"Hard Measures: How Aggressive CIA
Actions After 9/11 Saved American Lives"
by Jose A. Rodriguez Jr. with Bill Harlow;
Threshold Editions ($27)
"The Art of Intelligence: Lessons From a
Life in the CIA's Clandestine Service"
by Henry A. Crumpton;
The Penguin Press ($27.95)
By Ken Dilanian
Los Angeles Times (MCT)
When the United States contemplated how to respond to the terrorist attacks of Sept. 11, 2001, its leaders turned to the Central Intelligence Agency.
With remarkable suddenness, an intelligence service that had been tightly leashed after a series of scandals was asked to do things that, just weeks before, would have been unthinkable. CIA officers went into Afghanistan with trunkloads of cash, directed a massive American bombing campaign in support of rebel fighters and routed al-Qaida and the Taliban. The agency began capturing al-Qaida figures, holding them in secret prisons, and questioning them with coercive techniques that some critics call torture. Those who could not be captured, the CIA killed, often with a new aerial weapon, an unmanned drone armed with aptly named Hellfire missiles.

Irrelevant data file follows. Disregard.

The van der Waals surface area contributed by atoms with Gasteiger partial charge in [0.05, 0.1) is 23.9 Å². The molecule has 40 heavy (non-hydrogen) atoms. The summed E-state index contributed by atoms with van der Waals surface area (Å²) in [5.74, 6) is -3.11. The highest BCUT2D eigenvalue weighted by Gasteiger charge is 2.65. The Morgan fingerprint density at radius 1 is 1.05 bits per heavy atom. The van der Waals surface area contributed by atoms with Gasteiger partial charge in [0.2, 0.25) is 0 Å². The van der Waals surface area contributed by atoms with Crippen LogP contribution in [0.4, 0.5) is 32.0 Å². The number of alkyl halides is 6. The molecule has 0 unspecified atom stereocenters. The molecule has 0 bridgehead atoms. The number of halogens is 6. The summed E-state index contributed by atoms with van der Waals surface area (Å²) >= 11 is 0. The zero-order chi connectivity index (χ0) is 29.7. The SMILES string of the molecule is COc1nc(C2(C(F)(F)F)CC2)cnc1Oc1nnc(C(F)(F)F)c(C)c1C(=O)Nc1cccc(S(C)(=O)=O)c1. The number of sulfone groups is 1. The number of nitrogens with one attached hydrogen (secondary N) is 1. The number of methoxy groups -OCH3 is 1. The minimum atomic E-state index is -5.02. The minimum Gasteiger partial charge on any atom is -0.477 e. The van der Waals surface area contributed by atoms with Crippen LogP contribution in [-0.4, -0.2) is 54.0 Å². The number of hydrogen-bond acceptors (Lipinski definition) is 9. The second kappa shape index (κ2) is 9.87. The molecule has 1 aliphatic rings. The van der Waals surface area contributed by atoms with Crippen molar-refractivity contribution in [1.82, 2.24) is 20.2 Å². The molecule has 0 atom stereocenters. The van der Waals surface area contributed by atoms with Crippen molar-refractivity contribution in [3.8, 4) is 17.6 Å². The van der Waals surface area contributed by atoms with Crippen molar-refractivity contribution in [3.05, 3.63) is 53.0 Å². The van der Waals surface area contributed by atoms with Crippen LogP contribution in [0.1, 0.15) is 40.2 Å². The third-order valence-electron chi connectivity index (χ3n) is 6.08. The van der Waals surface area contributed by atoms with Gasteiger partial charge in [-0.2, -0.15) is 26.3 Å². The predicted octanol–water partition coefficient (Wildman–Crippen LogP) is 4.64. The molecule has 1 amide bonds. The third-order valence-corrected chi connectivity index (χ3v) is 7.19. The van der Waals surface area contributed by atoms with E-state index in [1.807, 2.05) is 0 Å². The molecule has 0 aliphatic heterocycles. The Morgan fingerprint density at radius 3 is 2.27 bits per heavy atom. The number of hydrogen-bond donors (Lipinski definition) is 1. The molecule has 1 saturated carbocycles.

A decade later, polls show most Americans have grown comfortable with the bombing and the drones, which President Obama has continued. The harsh interrogation — which Obama ended — is an enduring source of bitter controversy.
Against that backdrop come two memoirs by veteran CIA covert operatives who were key players in the agency's war on al-Qaida. And it's the one defending brutal interrogations that makes for a more compelling read.